Jobseekers, listen up: Cybersecurity ought to be at the top of your skills list.
The Society for Human Resources Management (SHRM) reported that there’s a shortage in cybersecurity talent, across industries and across the globe, with 82 percent of IT professionals saying that there’s a shortage of people equipped with cybersecurity skills.
SHRM cited a number of reports that indicate not only that employers are running out of candidates with suitable skills, but the cost of that lack is rising. A Ponemon Institute study put the cost of a data break for respondent companies in the study at $4 million in 2016 — up from $3.79 million just last year. Why? A lack of cybersecurity skills is damaging companies.
And companies can’t find enough skilled candidates to fill openings, despite higher salaries; a Burning Glass Technologies report said that in 2015, 209,000 cybersecurity jobs went unfilled in the U.S. And Intel Security, which authored the global report “Hacking the Skills Shortage,” said that respondents to their study “estimate an average of 15 percent of cybersecurity positions in their company will go unfilled by 2020.”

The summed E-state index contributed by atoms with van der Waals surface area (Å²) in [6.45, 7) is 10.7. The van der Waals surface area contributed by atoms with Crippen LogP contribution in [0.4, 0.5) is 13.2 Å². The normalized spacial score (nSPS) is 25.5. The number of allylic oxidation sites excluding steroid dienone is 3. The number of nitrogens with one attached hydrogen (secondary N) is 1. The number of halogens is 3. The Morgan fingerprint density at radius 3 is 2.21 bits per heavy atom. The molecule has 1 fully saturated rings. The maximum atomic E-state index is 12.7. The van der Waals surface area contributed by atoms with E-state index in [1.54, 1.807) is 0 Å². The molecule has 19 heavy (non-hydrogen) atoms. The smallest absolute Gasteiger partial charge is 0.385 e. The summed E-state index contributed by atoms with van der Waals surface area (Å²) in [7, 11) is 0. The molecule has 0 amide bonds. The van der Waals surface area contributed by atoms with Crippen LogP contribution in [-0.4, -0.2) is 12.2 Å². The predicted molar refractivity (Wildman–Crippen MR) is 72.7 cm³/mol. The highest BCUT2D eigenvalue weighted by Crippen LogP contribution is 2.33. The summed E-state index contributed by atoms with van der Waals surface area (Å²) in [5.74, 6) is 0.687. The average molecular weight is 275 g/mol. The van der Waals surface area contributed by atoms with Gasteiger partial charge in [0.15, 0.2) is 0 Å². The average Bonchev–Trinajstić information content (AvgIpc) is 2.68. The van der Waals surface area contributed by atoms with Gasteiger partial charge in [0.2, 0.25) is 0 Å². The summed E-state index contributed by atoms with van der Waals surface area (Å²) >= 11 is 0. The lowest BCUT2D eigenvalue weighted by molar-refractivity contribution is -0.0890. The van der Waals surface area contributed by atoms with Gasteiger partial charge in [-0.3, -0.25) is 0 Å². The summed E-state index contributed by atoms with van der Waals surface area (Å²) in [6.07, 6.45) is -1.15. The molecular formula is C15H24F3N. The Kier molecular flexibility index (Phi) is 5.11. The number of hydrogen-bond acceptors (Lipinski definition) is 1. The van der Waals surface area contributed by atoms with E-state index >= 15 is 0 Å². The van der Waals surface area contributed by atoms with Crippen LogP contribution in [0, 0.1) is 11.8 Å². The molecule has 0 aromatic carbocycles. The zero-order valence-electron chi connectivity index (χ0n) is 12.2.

Computer skills are topping the list in other areas, too; regardless of their primary job focus, candidates who can code are more in demand by HR departments than candidates who can’t. But here too there’s a shortage, despite the fact that salaries are also on the rise for coders.
In a Burning Glass Technologies study conducted for Oracle, jobs that include coding skills pay an average of $84,000, compared with just $62,000 for jobs that don’t require coding skills. And these are jobs outside the information technology department.
Students might be taking coding classes, but they’re not flocking to cybersecurity — and the training they’re getting in schools might not cut it for cybersecurity, anyway. Only 23 percent of respondents in the Intel reports said that education programs are preparing students for jobs in cybersecurity.
What does work? The report pointed to “nontraditional methods of practical learning, such as hands-on training, gaming and technology exercises and hackathons.”
According to the National Science Foundation, the percentage of high school students taking computer science courses has fallen over the last 20 years, despite the rise of the computer in just about every field. Now only 19 percent of high schoolers in the U.S. pursue computer science — if that doesn’t change, the existing shortage is likely to grow in years to come.